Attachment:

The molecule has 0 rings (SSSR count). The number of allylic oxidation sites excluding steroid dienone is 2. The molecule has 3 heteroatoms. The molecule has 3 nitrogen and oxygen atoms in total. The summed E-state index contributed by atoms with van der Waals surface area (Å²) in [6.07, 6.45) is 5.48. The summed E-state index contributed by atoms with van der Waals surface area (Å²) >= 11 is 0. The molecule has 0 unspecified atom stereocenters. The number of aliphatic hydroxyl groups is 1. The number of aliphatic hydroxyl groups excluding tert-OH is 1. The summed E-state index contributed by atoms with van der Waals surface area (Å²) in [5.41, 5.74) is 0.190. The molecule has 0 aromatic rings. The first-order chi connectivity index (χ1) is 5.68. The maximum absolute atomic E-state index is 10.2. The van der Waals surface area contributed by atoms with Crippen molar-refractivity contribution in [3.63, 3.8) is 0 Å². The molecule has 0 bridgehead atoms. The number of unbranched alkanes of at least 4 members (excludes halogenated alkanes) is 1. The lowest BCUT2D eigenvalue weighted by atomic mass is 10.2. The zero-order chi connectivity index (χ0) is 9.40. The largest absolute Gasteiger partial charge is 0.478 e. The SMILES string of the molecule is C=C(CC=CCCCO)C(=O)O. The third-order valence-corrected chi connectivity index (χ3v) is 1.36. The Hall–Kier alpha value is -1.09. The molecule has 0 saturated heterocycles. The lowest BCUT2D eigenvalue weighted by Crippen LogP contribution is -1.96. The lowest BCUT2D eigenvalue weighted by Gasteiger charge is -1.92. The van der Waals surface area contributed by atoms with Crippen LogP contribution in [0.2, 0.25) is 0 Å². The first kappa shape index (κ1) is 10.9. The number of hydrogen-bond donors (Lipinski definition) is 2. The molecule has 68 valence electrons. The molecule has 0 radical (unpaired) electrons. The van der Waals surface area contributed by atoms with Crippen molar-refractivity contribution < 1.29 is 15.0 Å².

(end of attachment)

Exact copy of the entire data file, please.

The molecule has 0 rings (SSSR count). The number of allylic oxidation sites excluding steroid dienone is 2. The molecule has 3 heteroatoms. The molecule has 3 nitrogen and oxygen atoms in total. The summed E-state index contributed by atoms with van der Waals surface area (Å²) in [6.07, 6.45) is 5.48. The summed E-state index contributed by atoms with van der Waals surface area (Å²) >= 11 is 0. The molecule has 0 unspecified atom stereocenters. The number of aliphatic hydroxyl groups is 1. The number of aliphatic hydroxyl groups excluding tert-OH is 1. The summed E-state index contributed by atoms with van der Waals surface area (Å²) in [5.41, 5.74) is 0.190. The molecule has 0 aromatic rings. The first-order chi connectivity index (χ1) is 5.68. The maximum absolute atomic E-state index is 10.2. The van der Waals surface area contributed by atoms with Crippen molar-refractivity contribution in [3.63, 3.8) is 0 Å². The molecule has 0 bridgehead atoms. The number of unbranched alkanes of at least 4 members (excludes halogenated alkanes) is 1. The lowest BCUT2D eigenvalue weighted by atomic mass is 10.2. The zero-order chi connectivity index (χ0) is 9.40. The largest absolute Gasteiger partial charge is 0.478 e. The SMILES string of the molecule is C=C(CC=CCCCO)C(=O)O. The third-order valence-corrected chi connectivity index (χ3v) is 1.36. The Hall–Kier alpha value is -1.09. The molecule has 0 saturated heterocycles. The lowest BCUT2D eigenvalue weighted by Crippen LogP contribution is -1.96. The lowest BCUT2D eigenvalue weighted by Gasteiger charge is -1.92. The van der Waals surface area contributed by atoms with Crippen LogP contribution in [0.2, 0.25) is 0 Å². The first kappa shape index (κ1) is 10.9. The number of hydrogen-bond donors (Lipinski definition) is 2. The molecule has 68 valence electrons. The molecule has 0 radical (unpaired) electrons. The van der Waals surface area contributed by atoms with Crippen molar-refractivity contribution < 1.29 is 15.0 Å².